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Hurricane Dorian: Why it’s so destructive

Aerial footage shows total devastation in Abaco, Bahamas, after Hurricane Dorian.

Get the most current updates on Dorian from NOAA here.

By Dale Dominey-Howes, University of Sydney

At least seven people have died in the wake of Hurricane Dorian in the Bahamas, although that figure is expected to rise as rescue work continues.

Dorian began life as a small tropical depression southeast of the Lesser Antilles on August 24, 2019, and grew to be a Category 5 hurricane as it devastated the Bahamas.

At the time of writing, Dorian has been downgraded to a Category 2 storm and is currently tracking northward parallel to the U.S. coast.

Map of Caribbean with track of hurricane from Atlantic to Florida.
Path of Hurricane Dorian from its birth southeast of the Lesser Antilles to Tuesday September 3, 2019. Image via NOAA

Where Dorian decides to travel next is still hard to forecast. It does not look like Dorian will make landfall in the United States, but the U.S. National Hurricane Center currently expects it to turn northwards by Wednesday evening, followed by a turn towards the north-northeast on Thursday morning local time.

On this track, the core of Hurricane Dorian will move dangerously close to the Florida east coast and the Georgia coast. The center of Dorian is forecast to move near or over the coast of South Carolina and North Carolina on Thursday through Friday morning.

Dorian is the second most powerful Atlantic hurricane on record, packing sustained winds of more than 170 miles (270 km) per hour, with peak gusts approaching 350km/h (217 mph). At its peak the storm system was more than 400 miles (700 km) in diameter, causing massive rainfall and a huge storm surge peaking at more than 23 feet (7 meters) above sea level – both contributing to substantial flooding.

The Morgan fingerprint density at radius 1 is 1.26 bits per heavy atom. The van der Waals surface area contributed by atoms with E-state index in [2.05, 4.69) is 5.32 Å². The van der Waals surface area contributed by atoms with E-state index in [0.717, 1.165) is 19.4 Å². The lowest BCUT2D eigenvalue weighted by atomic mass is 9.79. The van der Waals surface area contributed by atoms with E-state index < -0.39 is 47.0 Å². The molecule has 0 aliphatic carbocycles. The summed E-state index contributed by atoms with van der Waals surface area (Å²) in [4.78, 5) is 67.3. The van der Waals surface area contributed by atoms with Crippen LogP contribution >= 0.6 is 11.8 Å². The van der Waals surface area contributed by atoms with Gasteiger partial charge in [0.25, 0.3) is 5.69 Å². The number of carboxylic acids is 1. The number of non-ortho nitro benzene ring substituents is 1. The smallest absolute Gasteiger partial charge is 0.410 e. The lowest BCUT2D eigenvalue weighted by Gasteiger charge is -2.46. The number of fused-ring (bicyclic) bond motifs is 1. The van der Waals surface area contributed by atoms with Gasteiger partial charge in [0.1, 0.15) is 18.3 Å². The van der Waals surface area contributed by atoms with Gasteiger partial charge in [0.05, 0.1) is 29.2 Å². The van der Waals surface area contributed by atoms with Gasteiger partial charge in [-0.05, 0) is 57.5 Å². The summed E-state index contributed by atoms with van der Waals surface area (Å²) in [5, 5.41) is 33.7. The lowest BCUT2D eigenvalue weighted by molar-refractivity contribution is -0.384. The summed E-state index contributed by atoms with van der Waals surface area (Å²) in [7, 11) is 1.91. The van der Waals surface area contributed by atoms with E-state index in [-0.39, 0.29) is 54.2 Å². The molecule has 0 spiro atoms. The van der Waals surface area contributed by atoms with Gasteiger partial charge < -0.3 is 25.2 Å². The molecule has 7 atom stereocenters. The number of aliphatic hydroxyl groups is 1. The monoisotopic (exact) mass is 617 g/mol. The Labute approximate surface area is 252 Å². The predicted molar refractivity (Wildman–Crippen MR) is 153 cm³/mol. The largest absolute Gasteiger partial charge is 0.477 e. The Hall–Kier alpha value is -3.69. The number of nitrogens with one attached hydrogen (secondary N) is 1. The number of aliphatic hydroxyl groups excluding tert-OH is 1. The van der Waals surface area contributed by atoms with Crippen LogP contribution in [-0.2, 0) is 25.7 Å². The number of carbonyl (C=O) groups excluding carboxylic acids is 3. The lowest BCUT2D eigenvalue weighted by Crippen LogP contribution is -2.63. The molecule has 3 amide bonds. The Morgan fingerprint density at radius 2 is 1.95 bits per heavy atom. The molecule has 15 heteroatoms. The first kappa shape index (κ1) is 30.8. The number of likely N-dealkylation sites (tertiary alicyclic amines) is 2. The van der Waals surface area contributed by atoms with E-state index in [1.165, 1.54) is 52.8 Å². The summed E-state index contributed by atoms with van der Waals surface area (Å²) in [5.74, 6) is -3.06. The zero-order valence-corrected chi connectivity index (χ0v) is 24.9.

As a Category 2 storm, it still has 110 miles (177 km) per hour winds and tremendous destructive capacity.

Diagram with increasing height of water and destruction of buildings.
The Saffir-Simpson Scale for measuring the size and effects of hurricanes in the Atlantic. Image via PA Graphics.

Path of devastation

As Dorian passed over the Bahamas absolutely the worst scenario occurred: it more or less stopped dead in its tracks.

Slow-moving hurricanes do immense amounts of damage. Rather than moving on quickly, high winds, heavy rainfall and large storm surges all combine to hammer the landscape and of course, people, buildings and crucial infrastructure. Dorian sat over the Bahamas for more than 20 hours, maximizing the amount of damage.

The official death toll is currently seven, but Prime Minister Hubert Minnis and national and international emergency management agencies expect that number to rise sharply as response and recovery teams start to gain access to heavily damaged areas.

Aerial footage is emerging of extensive damage across wide areas, with total devastation of built structures and massive impact on the natural environment.

Ocean marina with very many destroyed boats washed up on the land.
A massive rescue effort in the Bahamas has begun in the wake of Hurricane Dorian. Image via EPA/Petty Officer 3rd Class Hunter Medley/US Coast Guard.

Is Dorian linked to climate change?

Many people are understandably asking if there is a direct connection between human-induced climate change and Hurricane Dorian. The short answer is it’s hard to say.

Here’s what we know. By adding greenhouse warming gases to the atmosphere, more heat is trapped in the atmosphere and oceans. Increasing heat equals increasing energy in the atmosphere-ocean system, and increased heat fuels extreme events such as hurricanes, heatwaves, storms, and floods. A new science called “attribution” investigates the statistical probability that a particular event such as Hurricane Dorian is more likely in a human-warmed climate. Work is now under way to gather the data necessary to determine mathematically whether Dorian was likely connected to a warming world.

Regardless, previous work shows Atlantic hurricanes have been getting larger and more intense, and significantly more destructive.

Dale Dominey-Howes, Professor of Hazards and Disaster Risk Sciences, University of Sydney

This article is republished from The Conversation under a Creative Commons license. Read the original article.

Bottom line: Information about Hurricane Dorian, second most powerful ever recorded, and the destruction it is causing.

The Conversation

September 4, 2019

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